By Nadine Matthews, Special to the AFRO

Art critic Antwaun Sargent was present at the National Portrait Gallery this past February as the official portraits of Barack and Michelle Obama were unveiled. “There were audible gasps, particularly when Amy’s work was unveiled,” Sargent said. “Amy was considered more of a local artist. Being in that room and feeling the weight of history as two Black women sat on the world’s stage to unveil a portrait that will go down in the annals of history is just unforgettable!”

Amy Sherald, of course, is the Baltimore artist who painted the portrait of Michelle Obama. Sargent spoke with her soon after the unveiling ceremony and she explained her creative choices. “She spoke about how she was interested in creating this grayscale image of Michelle Obama because it speaks to a history of photography where that was the only tool African-Americans had to represent themselves. She wanted to signal a shift in American consciousness in that we now paint African Americans.”

Art critic Antwaun Sargent studied politics at Georgetown before discovering a penchant for Black art and its surrounding culture. (Courtesy Photo)

Sargent has been writing about culture since he worked at Philosopher magazine at his North Side Chicago high school. “It was,” he says, “Just a really great platform to get our ideas out there.” Sargent nevertheless originally planned to become a lawyer. He went to Georgetown University where he studied politics, interned for Hillary Clinton, and worked for the editorial board for their newspaper, The Hoya.

The pull of Black culture, and Black art in particular was strong and Sargent found himself writing increasingly about Black art and the culture surrounding it. A visit to the Brooklyn Museum in 2012 was pivotal. ”I walked into the Brooklyn Museum and there was a big Mickalene Thomas survey and I immediately felt a connection. It reminded me of ideas I knew; of sisterhood and brotherhood and trying to build community. I was like, ‘Where can I find more of this?” Sargent looked around and, not finding much, decided to fill that vacuum. “I was like, ‘I want to write about these artists and I want to know and have conversations with these types of artists.’”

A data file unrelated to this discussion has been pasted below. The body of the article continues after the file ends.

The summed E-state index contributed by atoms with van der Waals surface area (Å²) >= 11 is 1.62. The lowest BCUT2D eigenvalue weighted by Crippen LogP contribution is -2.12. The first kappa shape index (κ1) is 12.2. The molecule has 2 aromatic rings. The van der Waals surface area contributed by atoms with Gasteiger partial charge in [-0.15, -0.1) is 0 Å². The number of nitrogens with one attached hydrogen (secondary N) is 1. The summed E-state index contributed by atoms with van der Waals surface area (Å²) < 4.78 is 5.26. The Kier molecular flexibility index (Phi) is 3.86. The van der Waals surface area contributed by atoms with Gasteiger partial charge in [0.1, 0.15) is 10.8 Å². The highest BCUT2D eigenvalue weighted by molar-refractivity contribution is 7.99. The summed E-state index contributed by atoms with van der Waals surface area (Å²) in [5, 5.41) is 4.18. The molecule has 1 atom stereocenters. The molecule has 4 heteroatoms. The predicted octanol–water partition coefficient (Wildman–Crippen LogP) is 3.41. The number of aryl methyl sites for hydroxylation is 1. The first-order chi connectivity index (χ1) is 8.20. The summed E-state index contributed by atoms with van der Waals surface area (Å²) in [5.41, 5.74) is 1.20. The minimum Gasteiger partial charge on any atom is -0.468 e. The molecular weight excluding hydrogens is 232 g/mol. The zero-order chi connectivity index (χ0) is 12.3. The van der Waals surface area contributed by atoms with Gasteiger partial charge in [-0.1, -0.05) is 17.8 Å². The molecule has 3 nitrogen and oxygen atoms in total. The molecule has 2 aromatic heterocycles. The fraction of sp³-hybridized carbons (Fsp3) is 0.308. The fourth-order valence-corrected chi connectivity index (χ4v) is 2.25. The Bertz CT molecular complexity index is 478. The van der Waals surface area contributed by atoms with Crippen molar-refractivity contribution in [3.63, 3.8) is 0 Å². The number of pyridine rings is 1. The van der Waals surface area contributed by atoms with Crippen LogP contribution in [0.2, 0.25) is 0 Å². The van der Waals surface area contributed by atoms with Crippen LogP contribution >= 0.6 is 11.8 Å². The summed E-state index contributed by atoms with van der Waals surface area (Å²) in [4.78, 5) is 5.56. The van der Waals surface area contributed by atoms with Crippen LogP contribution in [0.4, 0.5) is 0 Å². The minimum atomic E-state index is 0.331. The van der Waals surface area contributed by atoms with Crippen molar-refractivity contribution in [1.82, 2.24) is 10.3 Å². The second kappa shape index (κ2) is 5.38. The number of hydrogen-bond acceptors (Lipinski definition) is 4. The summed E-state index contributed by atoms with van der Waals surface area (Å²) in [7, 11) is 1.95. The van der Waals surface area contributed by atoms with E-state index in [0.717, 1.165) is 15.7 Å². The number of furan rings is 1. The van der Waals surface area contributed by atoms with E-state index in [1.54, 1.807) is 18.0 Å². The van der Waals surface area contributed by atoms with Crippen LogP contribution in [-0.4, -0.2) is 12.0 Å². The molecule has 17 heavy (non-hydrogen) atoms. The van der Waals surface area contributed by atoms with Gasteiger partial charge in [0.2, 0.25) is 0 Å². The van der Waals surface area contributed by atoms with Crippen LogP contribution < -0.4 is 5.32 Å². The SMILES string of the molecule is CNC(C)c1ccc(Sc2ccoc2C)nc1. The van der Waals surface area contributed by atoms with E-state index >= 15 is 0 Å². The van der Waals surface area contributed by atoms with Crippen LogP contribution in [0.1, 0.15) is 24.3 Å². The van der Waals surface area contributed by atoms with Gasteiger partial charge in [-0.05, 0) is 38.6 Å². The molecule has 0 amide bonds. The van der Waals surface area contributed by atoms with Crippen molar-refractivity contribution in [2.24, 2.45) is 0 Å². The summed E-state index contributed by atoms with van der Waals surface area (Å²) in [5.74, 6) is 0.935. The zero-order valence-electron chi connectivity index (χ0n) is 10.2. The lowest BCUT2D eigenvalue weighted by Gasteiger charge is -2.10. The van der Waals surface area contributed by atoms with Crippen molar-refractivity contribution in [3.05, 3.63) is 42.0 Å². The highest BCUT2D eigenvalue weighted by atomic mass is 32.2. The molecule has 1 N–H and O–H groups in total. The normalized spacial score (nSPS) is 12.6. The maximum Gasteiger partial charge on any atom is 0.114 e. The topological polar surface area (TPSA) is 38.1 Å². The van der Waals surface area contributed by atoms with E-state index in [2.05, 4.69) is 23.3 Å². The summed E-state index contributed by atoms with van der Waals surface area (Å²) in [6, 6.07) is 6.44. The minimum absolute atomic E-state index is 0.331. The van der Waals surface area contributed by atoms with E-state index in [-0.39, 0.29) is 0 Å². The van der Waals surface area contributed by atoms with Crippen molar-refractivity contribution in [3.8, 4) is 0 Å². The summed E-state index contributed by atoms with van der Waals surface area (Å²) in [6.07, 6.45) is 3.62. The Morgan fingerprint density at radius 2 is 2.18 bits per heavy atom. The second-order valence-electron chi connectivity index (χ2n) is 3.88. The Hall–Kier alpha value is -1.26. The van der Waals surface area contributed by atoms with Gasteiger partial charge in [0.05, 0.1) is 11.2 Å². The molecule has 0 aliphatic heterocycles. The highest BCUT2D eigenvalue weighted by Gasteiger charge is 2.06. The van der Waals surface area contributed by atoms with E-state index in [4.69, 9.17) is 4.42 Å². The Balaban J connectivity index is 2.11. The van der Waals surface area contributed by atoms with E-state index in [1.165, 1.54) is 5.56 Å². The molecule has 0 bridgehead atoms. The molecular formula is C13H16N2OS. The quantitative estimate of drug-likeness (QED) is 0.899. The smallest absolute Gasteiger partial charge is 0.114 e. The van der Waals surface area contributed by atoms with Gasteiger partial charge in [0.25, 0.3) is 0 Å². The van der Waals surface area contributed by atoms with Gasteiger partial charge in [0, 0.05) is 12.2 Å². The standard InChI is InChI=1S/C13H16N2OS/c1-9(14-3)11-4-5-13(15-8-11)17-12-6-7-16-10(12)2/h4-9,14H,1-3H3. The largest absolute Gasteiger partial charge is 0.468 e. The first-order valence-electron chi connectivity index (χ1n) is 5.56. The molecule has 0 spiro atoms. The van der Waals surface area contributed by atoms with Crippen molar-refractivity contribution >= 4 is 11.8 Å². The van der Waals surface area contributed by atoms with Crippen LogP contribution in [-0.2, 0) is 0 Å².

Since then, Sargent’s work has appeared in such publications as the New York Times, Vice, Forbes, and W Magazine. His work at once enlightens readers about the wealth of talented Black artists and thinkers surrounding the Black art world, and also revealing the persistent structural racism upon which that world rests.

One subject that has gripped the art world as a whole over the past few years, with much of the attention aimed at the Baltimore Museum of Art, is the subject of deaccession. The earliest documented professional African-American painter, Joshua Johnson, lived in Baltimore in the 1700s and in 1939, the Baltimore Museum of Art became one of the first institutions to hold a major exhibit of African-American art so it is poetic that it is at the center of this social shift.

In the practice of deaccession, art deemed less relevant is sold off in order to acquire art with more relevance. Lately, proceeds from many such sales tend to be applied to procurement of work by artists from underrepresented groups, including White women.

Sargent recalls a conversation he had with the museum’s director. “He told me, ‘The reason we’re doing this is because this city is 63 percent Black and we want the museum to reflect the people it serves.’ That’s a radical position for a museum like the Baltimore Museum of Art.” Sargent also believes it was a beneficial move. “Why not, in an effort to diversify their collections, sell off some of that work. I think it’s a better museum because of it.”

Currently in the process of writing his first book, which will be about Black photography, Sargent also has his opinions on the recent appointments of White women to key positions in institutions of Black culture such as the National Museum of African American History and Culture (NMAAHC). “Timothy Anne , who I know, is a part of a team of curators overseeing the music section, but the person who runs that team is a Black woman. In this moment, we need to be particular about the facts. We need to be honest about that situation. It was somewhat misrepresented.”

That situation Sargent believes, is different from say, the hiring of Kristen Windmuller-Luna at Brooklyn Museum to curate its African art collection. “They do great work but in terms of people who hold power in that institution, that institution is primarily White. In situations like that we have to think, “Why isn’t it doing more to reflect its community? Anne Pasternak, director of the Brooklyn Museum, is doing a wonderful job at the museum but everyone has room for improvement.”